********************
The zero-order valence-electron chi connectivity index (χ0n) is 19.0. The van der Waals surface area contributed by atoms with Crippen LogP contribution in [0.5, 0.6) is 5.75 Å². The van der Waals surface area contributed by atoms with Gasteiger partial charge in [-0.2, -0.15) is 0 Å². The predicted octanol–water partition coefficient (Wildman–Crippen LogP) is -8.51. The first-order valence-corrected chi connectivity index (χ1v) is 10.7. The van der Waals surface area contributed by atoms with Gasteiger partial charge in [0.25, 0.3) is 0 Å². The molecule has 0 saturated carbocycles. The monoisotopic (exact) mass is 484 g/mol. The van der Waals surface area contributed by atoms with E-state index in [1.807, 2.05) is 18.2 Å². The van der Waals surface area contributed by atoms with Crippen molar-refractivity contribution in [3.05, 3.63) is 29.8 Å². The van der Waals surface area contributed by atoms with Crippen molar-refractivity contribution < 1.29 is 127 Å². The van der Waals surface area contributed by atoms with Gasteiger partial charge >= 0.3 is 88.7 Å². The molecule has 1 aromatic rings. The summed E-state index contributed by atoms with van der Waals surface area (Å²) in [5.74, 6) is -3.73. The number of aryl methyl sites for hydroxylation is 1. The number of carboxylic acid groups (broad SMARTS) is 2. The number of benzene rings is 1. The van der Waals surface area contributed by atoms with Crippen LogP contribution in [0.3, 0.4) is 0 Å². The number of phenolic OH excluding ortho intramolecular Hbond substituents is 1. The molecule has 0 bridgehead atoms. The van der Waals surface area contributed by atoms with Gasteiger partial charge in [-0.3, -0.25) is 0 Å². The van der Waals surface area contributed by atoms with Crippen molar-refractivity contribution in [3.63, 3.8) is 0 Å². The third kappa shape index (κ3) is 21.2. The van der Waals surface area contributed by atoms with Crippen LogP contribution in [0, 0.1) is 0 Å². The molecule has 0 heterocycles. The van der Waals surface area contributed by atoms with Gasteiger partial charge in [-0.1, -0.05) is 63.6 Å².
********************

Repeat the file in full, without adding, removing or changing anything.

The zero-order valence-electron chi connectivity index (χ0n) is 19.0. The van der Waals surface area contributed by atoms with Crippen LogP contribution in [0.5, 0.6) is 5.75 Å². The van der Waals surface area contributed by atoms with Gasteiger partial charge in [-0.2, -0.15) is 0 Å². The predicted octanol–water partition coefficient (Wildman–Crippen LogP) is -8.51. The first-order valence-corrected chi connectivity index (χ1v) is 10.7. The van der Waals surface area contributed by atoms with Gasteiger partial charge in [0.25, 0.3) is 0 Å². The molecule has 0 saturated carbocycles. The monoisotopic (exact) mass is 484 g/mol. The van der Waals surface area contributed by atoms with E-state index in [1.807, 2.05) is 18.2 Å². The van der Waals surface area contributed by atoms with Crippen molar-refractivity contribution in [3.05, 3.63) is 29.8 Å². The van der Waals surface area contributed by atoms with Crippen molar-refractivity contribution < 1.29 is 127 Å². The van der Waals surface area contributed by atoms with Gasteiger partial charge >= 0.3 is 88.7 Å². The molecule has 1 aromatic rings. The summed E-state index contributed by atoms with van der Waals surface area (Å²) in [5.74, 6) is -3.73. The number of aryl methyl sites for hydroxylation is 1. The number of carboxylic acid groups (broad SMARTS) is 2. The number of benzene rings is 1. The van der Waals surface area contributed by atoms with Crippen LogP contribution in [0.3, 0.4) is 0 Å². The number of phenolic OH excluding ortho intramolecular Hbond substituents is 1. The molecule has 0 bridgehead atoms. The van der Waals surface area contributed by atoms with Gasteiger partial charge in [-0.3, -0.25) is 0 Å². The van der Waals surface area contributed by atoms with Crippen molar-refractivity contribution in [3.63, 3.8) is 0 Å². The third kappa shape index (κ3) is 21.2. The van der Waals surface area contributed by atoms with Crippen LogP contribution in [0, 0.1) is 0 Å². The molecule has 0 heterocycles. The van der Waals surface area contributed by atoms with Gasteiger partial charge in [-0.1, -0.05) is 63.6 Å².